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Why Good People Do Bad Things

The Curse And Cure Of Shame

Dr. Erwin W. Lutzer | October 8, 2000

Selected highlights from this sermon

Shame was not part of the original creation. It was only after Adam and Eve took that bite that shame fell upon mankind. And now it’s such a painful emotion, people will do anything to avoid it.

While some shame is objective (you’re guilty in the eyes of God) and you must set things right, there is also subjective shame that’s imposed on you for something you didn’t do or couldn’t control.

If shame isn’t dealt with, it can lead to paranoia, excessive perfectionism, or it can leave a person as nothing but a doormat for others.

But God has a cure for shame. Hebrews 12:2 tells us that Jesus “endured the cross, scorning its shame…” or put another way, “try to destroy Me if you can!”

You know, even if you can’t define the word shame, all of us have felt it because all of us have done things of which we are ashamed. Shame is that feeling that we have radically disappointed ourselves, radically disappointed our friends, and radically disappointed God. As a matter of fact, shame is a very painful emotion, as we are going to discover. It is so painful that people will do anything to avoid it, but shame was not a part of the original creation.

If you have your Bibles turn to Genesis 2. We shall be looking at chapter 2 and also briefly at chapter 3 where it says that after God created Adam and Eve (verse 25 of chapter 2) the man and his wife were both naked and they felt no shame.

I want you to imagine what that would be like. Imagine being psychologically available and transparent
(psychologically vulnerable) and having nothing in your life of which you are ashamed, not a single thought that you know will elicit disappointment if someone else knows about it. Men, think for a moment of having a mind that is so pure that your mother and your sister and your wife can know every single thought you think, and approve of it and there’s no possibility of disapproval.

You women, think of what it would be like to have aspirations that are so holy and so consistent that your friends and your husband and everyone – the whole wide world – can know what it is that you are thinking, know what it is that you aspiring to, and yet there is nothing of which you need to be ashamed, no possibility of resentment, of bitterness, of grudges that are nursed. Wow! What a life that must me.

Adam and Eve were naively and gloriously free and transparent. They knew no shame, but sin changed all that, of course. We find out that after they sinned the eyes of both of them were opened (This is verse 7 of Genesis 3.) and they sewed fig leaves together and made coverings for themselves. They were hiding their shame.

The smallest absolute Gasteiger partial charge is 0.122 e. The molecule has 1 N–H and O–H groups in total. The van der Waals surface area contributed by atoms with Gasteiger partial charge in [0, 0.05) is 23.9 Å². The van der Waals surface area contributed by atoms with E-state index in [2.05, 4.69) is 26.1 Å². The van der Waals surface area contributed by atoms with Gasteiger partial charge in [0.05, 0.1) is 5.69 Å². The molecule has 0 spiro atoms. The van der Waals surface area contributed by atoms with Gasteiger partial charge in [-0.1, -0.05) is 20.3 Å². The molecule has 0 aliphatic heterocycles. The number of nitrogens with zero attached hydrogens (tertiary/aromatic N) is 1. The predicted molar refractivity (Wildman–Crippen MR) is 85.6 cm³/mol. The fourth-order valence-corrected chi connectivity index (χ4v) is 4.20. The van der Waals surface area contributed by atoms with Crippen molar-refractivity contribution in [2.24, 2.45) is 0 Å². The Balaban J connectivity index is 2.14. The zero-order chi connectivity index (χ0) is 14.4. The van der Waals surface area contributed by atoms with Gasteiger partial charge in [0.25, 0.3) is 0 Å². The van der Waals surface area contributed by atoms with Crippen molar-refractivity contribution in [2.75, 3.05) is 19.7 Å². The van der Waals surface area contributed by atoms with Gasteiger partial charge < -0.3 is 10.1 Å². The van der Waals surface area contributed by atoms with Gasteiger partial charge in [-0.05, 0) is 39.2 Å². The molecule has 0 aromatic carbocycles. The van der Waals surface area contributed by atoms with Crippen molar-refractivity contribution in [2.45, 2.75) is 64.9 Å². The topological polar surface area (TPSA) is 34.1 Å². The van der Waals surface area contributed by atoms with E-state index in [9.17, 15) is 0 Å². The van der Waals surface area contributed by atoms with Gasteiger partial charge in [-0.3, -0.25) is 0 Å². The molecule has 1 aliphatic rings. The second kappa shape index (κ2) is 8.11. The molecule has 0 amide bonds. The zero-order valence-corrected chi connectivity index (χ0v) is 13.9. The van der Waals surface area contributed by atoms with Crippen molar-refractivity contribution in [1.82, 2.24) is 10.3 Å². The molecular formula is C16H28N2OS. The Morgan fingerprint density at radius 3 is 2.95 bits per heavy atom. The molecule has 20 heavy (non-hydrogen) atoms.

You know, when sin entered the world what happened is the serpent said that you will be like God, and there is a part of us that is Godlike. There was some truth in what he said, though he really misled them and much of what he said was totally false, of course. But now what’s going to happen as a result of the fault is “I will be my little god over my little sphere of influence, my universe; you will be your god over your fiefdom, your little sphere of influence, and we as gods now are always going to be colliding.”

Narcissism was born here. You know that it is said in Greek legend that Narcissus was a man who was good looking. He was so handsome and the girls were falling in love with him, but he paid no attention to them because he was in love with himself. He saw his reflection in a pool of water and he so fell in love with it that the gods condemned him to self-love forever and he died looking at himself, totally self-absorbed. That’s narcissism, and it exists in all of us, but those who particularly have a narcissistic personality are now going to interpret all reality in relation to themselves.

Let me give you a little dialog with a narcissist. You say, “You know, Mrs. Jones down the street is the one who baked that cake. It was so good.” “Well, don’t you like the cakes I bake? What’s wrong with the ones that I bake? Why is it that you are talking about her cake and you never talk about mine?”

You may say, “I need to work late tonight.” “Oh I know, you never want to be with me, do you? You’re always finding an excuse to be out of the home.” Or you may say, “You know, So-and-so had a great tragedy and we should really show them kindness. I am just so grieved by what they are going through.” “Well nobody ever cares about me when I am going through a difficult time.”

I could go on and on, couldn’t I? Here’s another example. Somebody does something evil and you express the fact that you are really sorry that this happened. “Well, that’s something that I wouldn’t do. I do many things but I would never do that.” All of reality is poured through the self.

Now let’s understand this. I am king of my little world. You are king of your little world, okay? And our worlds are constantly colliding, and now left to my natural desires, if you show me up and are better at something than I am, I will resent you. If I see that you are a threat to who I am I will destroy you. I will blame you. I will tell lies about you. If you have something that I want and I can’t seem to have it, I will think of a way to steal it from you. At all costs I am going to protect my little kingdom, and you are going to protect your little kingdom and the problem is our kingdoms are always intersecting. They are always bumping into one another. And wars and disputes and lies are created all to protect my territory.